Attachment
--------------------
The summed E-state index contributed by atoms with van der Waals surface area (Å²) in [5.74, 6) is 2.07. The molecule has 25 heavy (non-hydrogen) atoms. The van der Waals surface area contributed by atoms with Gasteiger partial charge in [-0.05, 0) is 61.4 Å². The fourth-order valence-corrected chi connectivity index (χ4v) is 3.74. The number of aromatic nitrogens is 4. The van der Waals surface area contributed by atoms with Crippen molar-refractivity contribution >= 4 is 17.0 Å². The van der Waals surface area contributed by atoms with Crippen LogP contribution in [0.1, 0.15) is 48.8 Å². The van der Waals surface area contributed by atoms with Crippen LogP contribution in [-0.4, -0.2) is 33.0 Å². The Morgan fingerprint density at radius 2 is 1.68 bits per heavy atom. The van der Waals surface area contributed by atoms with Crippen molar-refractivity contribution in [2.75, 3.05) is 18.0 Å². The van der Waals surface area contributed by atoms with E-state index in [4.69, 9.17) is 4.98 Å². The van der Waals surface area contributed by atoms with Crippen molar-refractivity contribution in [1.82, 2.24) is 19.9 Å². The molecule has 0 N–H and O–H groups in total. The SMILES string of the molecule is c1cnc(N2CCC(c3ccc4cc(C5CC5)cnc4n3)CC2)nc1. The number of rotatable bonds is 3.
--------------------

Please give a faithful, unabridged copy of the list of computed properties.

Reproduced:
The summed E-state index contributed by atoms with van der Waals surface area (Å²) in [5.74, 6) is 2.07. The molecule has 25 heavy (non-hydrogen) atoms. The van der Waals surface area contributed by atoms with Gasteiger partial charge in [-0.05, 0) is 61.4 Å². The fourth-order valence-corrected chi connectivity index (χ4v) is 3.74. The number of aromatic nitrogens is 4. The van der Waals surface area contributed by atoms with Crippen molar-refractivity contribution >= 4 is 17.0 Å². The van der Waals surface area contributed by atoms with Crippen LogP contribution in [0.1, 0.15) is 48.8 Å². The van der Waals surface area contributed by atoms with Crippen LogP contribution in [-0.4, -0.2) is 33.0 Å². The Morgan fingerprint density at radius 2 is 1.68 bits per heavy atom. The van der Waals surface area contributed by atoms with Crippen molar-refractivity contribution in [2.75, 3.05) is 18.0 Å². The van der Waals surface area contributed by atoms with E-state index in [4.69, 9.17) is 4.98 Å². The van der Waals surface area contributed by atoms with Crippen molar-refractivity contribution in [1.82, 2.24) is 19.9 Å². The molecule has 0 N–H and O–H groups in total. The SMILES string of the molecule is c1cnc(N2CCC(c3ccc4cc(C5CC5)cnc4n3)CC2)nc1. The number of rotatable bonds is 3.